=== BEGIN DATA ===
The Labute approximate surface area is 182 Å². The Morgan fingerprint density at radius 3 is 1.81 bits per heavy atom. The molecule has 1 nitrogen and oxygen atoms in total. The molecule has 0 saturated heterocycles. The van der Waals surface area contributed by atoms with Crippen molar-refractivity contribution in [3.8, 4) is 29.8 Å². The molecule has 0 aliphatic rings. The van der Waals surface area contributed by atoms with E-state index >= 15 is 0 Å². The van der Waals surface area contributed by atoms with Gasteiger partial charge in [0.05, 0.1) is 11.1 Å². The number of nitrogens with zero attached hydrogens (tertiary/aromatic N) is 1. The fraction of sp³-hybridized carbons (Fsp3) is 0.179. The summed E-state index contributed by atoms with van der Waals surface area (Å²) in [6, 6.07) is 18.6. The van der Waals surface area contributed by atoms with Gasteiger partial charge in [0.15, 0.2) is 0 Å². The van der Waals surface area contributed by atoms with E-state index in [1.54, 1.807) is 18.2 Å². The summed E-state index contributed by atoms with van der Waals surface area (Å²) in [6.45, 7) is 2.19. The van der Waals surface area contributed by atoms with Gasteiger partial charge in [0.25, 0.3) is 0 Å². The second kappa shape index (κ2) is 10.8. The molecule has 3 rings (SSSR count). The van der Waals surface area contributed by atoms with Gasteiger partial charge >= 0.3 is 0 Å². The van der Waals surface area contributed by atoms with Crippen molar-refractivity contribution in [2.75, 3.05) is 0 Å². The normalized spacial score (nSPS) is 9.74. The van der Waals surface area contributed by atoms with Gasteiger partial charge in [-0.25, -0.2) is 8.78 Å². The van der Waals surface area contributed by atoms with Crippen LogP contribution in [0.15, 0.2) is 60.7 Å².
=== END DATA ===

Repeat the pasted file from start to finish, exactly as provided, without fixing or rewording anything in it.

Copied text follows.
The Labute approximate surface area is 182 Å². The Morgan fingerprint density at radius 3 is 1.81 bits per heavy atom. The molecule has 1 nitrogen and oxygen atoms in total. The molecule has 0 saturated heterocycles. The van der Waals surface area contributed by atoms with Crippen molar-refractivity contribution in [3.8, 4) is 29.8 Å². The molecule has 0 aliphatic rings. The van der Waals surface area contributed by atoms with E-state index >= 15 is 0 Å². The van der Waals surface area contributed by atoms with Gasteiger partial charge in [0.05, 0.1) is 11.1 Å². The number of nitrogens with zero attached hydrogens (tertiary/aromatic N) is 1. The fraction of sp³-hybridized carbons (Fsp3) is 0.179. The summed E-state index contributed by atoms with van der Waals surface area (Å²) in [6, 6.07) is 18.6. The van der Waals surface area contributed by atoms with Gasteiger partial charge in [0.15, 0.2) is 0 Å². The van der Waals surface area contributed by atoms with E-state index in [1.54, 1.807) is 18.2 Å². The summed E-state index contributed by atoms with van der Waals surface area (Å²) in [6.45, 7) is 2.19. The van der Waals surface area contributed by atoms with Gasteiger partial charge in [0.25, 0.3) is 0 Å². The second kappa shape index (κ2) is 10.8. The molecule has 3 rings (SSSR count). The van der Waals surface area contributed by atoms with Gasteiger partial charge >= 0.3 is 0 Å². The van der Waals surface area contributed by atoms with Crippen molar-refractivity contribution in [2.75, 3.05) is 0 Å². The normalized spacial score (nSPS) is 9.74. The van der Waals surface area contributed by atoms with Gasteiger partial charge in [-0.25, -0.2) is 8.78 Å². The van der Waals surface area contributed by atoms with Crippen LogP contribution in [0.15, 0.2) is 60.7 Å².